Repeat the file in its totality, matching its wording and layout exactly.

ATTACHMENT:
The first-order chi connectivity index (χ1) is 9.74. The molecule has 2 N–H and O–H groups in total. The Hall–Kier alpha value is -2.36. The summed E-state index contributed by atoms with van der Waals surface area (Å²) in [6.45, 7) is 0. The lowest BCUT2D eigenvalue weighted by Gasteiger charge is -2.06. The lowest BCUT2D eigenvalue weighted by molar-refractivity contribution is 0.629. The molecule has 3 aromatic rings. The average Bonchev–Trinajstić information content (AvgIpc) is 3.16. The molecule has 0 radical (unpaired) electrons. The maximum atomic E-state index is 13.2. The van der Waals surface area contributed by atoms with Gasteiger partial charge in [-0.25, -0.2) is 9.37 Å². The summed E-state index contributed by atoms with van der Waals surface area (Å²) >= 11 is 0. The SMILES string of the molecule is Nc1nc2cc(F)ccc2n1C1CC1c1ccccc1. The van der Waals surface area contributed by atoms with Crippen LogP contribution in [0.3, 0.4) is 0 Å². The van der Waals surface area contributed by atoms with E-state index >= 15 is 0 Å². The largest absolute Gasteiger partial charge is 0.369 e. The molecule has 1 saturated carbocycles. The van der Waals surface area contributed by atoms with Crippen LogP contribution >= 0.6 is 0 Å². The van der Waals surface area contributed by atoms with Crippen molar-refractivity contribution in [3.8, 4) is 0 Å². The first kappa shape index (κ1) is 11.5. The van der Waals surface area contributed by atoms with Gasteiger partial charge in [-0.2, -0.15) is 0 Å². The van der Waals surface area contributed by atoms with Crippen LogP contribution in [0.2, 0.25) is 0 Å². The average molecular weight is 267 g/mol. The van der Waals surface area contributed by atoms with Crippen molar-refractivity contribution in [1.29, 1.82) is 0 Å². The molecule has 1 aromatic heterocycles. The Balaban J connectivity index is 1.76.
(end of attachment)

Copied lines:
The first-order chi connectivity index (χ1) is 9.74. The molecule has 2 N–H and O–H groups in total. The Hall–Kier alpha value is -2.36. The summed E-state index contributed by atoms with van der Waals surface area (Å²) in [6.45, 7) is 0. The lowest BCUT2D eigenvalue weighted by Gasteiger charge is -2.06. The lowest BCUT2D eigenvalue weighted by molar-refractivity contribution is 0.629. The molecule has 3 aromatic rings. The average Bonchev–Trinajstić information content (AvgIpc) is 3.16. The molecule has 0 radical (unpaired) electrons. The maximum atomic E-state index is 13.2. The van der Waals surface area contributed by atoms with Gasteiger partial charge in [-0.25, -0.2) is 9.37 Å². The summed E-state index contributed by atoms with van der Waals surface area (Å²) >= 11 is 0. The SMILES string of the molecule is Nc1nc2cc(F)ccc2n1C1CC1c1ccccc1. The van der Waals surface area contributed by atoms with Crippen LogP contribution in [0.3, 0.4) is 0 Å². The van der Waals surface area contributed by atoms with E-state index >= 15 is 0 Å². The largest absolute Gasteiger partial charge is 0.369 e. The molecule has 1 saturated carbocycles. The van der Waals surface area contributed by atoms with Crippen LogP contribution >= 0.6 is 0 Å². The van der Waals surface area contributed by atoms with Crippen molar-refractivity contribution in [3.8, 4) is 0 Å². The first kappa shape index (κ1) is 11.5. The van der Waals surface area contributed by atoms with Gasteiger partial charge in [-0.2, -0.15) is 0 Å². The van der Waals surface area contributed by atoms with Crippen LogP contribution in [0.2, 0.25) is 0 Å². The average molecular weight is 267 g/mol. The van der Waals surface area contributed by atoms with Crippen molar-refractivity contribution in [1.29, 1.82) is 0 Å². The molecule has 1 aromatic heterocycles. The Balaban J connectivity index is 1.76.